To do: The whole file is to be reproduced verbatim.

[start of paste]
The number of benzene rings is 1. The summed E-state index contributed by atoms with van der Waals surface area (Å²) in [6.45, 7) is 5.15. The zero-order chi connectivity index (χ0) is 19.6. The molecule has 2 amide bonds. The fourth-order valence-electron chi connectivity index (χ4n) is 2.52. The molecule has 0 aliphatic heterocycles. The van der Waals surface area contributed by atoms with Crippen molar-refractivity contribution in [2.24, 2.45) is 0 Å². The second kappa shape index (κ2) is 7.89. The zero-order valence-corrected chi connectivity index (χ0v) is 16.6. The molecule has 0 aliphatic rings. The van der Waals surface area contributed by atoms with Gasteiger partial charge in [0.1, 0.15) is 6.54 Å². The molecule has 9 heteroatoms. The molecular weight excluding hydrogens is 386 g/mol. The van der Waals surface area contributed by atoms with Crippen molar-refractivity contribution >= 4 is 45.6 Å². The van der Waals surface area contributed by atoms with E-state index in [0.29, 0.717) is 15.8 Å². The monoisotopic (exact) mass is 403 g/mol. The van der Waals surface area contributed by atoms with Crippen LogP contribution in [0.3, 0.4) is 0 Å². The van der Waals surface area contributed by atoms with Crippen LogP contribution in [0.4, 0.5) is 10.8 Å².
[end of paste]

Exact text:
The number of benzene rings is 1. The summed E-state index contributed by atoms with van der Waals surface area (Å²) in [6.45, 7) is 5.15. The zero-order chi connectivity index (χ0) is 19.6. The molecule has 2 amide bonds. The fourth-order valence-electron chi connectivity index (χ4n) is 2.52. The molecule has 0 aliphatic heterocycles. The van der Waals surface area contributed by atoms with Crippen molar-refractivity contribution in [2.24, 2.45) is 0 Å². The second kappa shape index (κ2) is 7.89. The zero-order valence-corrected chi connectivity index (χ0v) is 16.6. The molecule has 0 aliphatic rings. The van der Waals surface area contributed by atoms with Gasteiger partial charge in [0.1, 0.15) is 6.54 Å². The molecule has 9 heteroatoms. The molecular weight excluding hydrogens is 386 g/mol. The van der Waals surface area contributed by atoms with Crippen molar-refractivity contribution >= 4 is 45.6 Å². The van der Waals surface area contributed by atoms with E-state index in [0.29, 0.717) is 15.8 Å². The monoisotopic (exact) mass is 403 g/mol. The van der Waals surface area contributed by atoms with Crippen LogP contribution in [0.3, 0.4) is 0 Å². The van der Waals surface area contributed by atoms with Crippen LogP contribution in [0.4, 0.5) is 10.8 Å².